KENYA: Lent Message from the Peace and Justice Commission

(CISA) -As we begin the season of Lent this year, we will share with you the message of Lent. This year, the Bishops of Kenya through the Peace and Justice Commission have settled on the Theme of “Towards Healing and Transformation” to guide in reflection and prayer.

Towards Healing and Transformation

Jesus’ ministry was focused on healing and the transformation of the people. He knew very well that people were bound to be tempted and be persuaded to lead a life that was not worthy of their calling as children of God. His whole ministry then was to transform them into His own image and likeness. “Have the same attitude as Christ…” (Philippians 2: 6) was Paul’s exhortation to the Philippians. Today, more than ever before, we are called to re-examine our Christian vocation in relationship to what is happening in Africa today. If we call ourselves ‘Christians’ then we must witness to that name in word and deed.

To transform people, we must help them to reclaim their hope in God. Many people seem to have become selfish and greedy and are no longer interested in the truth. We seem to have forgotten that we are brothers and sisters, we have one father in heaven, and we have an after life preceded by our final judgement before God. Hence there is need for us to renew our faith in Christ so that he can reign in our lives.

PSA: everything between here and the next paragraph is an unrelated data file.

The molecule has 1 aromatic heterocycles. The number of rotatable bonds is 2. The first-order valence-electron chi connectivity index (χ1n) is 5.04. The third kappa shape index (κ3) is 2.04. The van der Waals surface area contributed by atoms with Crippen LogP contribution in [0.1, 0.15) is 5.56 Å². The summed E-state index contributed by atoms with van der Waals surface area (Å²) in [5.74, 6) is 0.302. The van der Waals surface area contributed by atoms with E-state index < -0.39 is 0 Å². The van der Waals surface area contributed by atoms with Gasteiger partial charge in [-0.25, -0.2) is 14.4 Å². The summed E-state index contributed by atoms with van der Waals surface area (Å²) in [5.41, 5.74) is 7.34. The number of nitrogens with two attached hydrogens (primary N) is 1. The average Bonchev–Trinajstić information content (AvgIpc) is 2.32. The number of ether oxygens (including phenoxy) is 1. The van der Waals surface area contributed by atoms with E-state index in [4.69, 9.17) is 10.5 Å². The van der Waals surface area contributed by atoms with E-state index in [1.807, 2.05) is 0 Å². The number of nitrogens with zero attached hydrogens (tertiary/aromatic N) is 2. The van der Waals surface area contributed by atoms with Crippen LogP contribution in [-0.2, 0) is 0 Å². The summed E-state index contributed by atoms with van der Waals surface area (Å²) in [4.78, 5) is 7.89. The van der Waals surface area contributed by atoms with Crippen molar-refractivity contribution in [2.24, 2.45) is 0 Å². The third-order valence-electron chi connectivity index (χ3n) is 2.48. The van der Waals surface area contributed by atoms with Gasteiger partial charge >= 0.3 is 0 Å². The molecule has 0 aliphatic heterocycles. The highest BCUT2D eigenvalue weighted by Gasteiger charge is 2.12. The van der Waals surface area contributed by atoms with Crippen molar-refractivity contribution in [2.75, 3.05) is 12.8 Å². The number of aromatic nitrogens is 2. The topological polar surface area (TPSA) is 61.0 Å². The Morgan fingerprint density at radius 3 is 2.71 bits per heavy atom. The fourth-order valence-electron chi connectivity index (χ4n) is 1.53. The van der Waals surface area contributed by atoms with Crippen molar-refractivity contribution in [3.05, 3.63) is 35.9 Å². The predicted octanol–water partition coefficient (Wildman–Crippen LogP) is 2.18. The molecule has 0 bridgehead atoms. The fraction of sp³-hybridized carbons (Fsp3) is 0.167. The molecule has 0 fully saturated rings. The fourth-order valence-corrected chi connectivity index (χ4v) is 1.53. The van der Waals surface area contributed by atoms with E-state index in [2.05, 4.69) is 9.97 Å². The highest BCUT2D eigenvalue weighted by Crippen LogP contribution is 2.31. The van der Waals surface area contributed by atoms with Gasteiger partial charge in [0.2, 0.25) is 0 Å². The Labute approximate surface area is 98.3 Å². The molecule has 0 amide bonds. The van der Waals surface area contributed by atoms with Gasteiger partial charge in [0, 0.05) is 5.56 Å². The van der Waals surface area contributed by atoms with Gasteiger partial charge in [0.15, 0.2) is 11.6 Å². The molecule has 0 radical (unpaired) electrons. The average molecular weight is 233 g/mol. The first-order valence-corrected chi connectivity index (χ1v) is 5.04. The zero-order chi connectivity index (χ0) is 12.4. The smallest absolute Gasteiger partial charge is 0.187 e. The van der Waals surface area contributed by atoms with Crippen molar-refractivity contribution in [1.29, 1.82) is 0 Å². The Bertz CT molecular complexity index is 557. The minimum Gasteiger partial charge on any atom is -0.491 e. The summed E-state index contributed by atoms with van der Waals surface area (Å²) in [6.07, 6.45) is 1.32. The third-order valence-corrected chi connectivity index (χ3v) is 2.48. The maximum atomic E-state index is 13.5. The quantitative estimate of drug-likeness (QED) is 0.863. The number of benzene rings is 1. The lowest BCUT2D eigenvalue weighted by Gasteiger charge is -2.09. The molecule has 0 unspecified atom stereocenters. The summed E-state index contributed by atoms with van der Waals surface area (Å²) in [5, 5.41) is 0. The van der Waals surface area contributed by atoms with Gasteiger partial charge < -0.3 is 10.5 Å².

The Second Special Assembly for Africa of the Synod of Bishops

The Second Special Assembly for Africa of the Synod of Bishops, which met at the Vatican from October 4 to 25, 2009, focused its discussions on varied issues affecting the Church in Africa. The 2010 Lenten Campaign themes have been linked to the Synod’s deliberations.

The Synod emphasised the need for us in the continent to respect our diversity. We have to replace any hatred for our brothers and sisters with love. We must encourage one another to be truthful and objective when we relate with people, especially of other communities. The events of late 2007 and early 2008 taught us that unless we do this, we shall all be disoriented. In propositio 6 of the Synod, this is well expressed: “The Synod Fathers now launch a heartfelt appeal to all those who are at war in Africa, which causes so much suffering for their people: ‘To stop the hostilities and be reconciled!’

“They ask all African citizens and governments to recognise their brotherhood and sisterhood and promote good initiatives, which encourage reconciliation and permanently strengthen it at all levels of society. They invite the international community to give strong sup-port to the struggle against all manoeuvres, which destabilise the continent and persistently give rise to conflicts.”

In propositio 32, the Synod Fathers had this to say: “The Church, as servant of reconciliation, has the mission of reconciling all things in Christ (cf. 2 Corinthians 5:19). In carrying out this mission, the Church acknowledges and respects the rich ethnic, cultural, political and religious diversities of African peoples by seeking unity in diversity, rather than in uniformity, by emphasising what unites, rather than what divides and by tapping into the positive values of these diversities as a source of strength to forge social harmony, peace and progress.”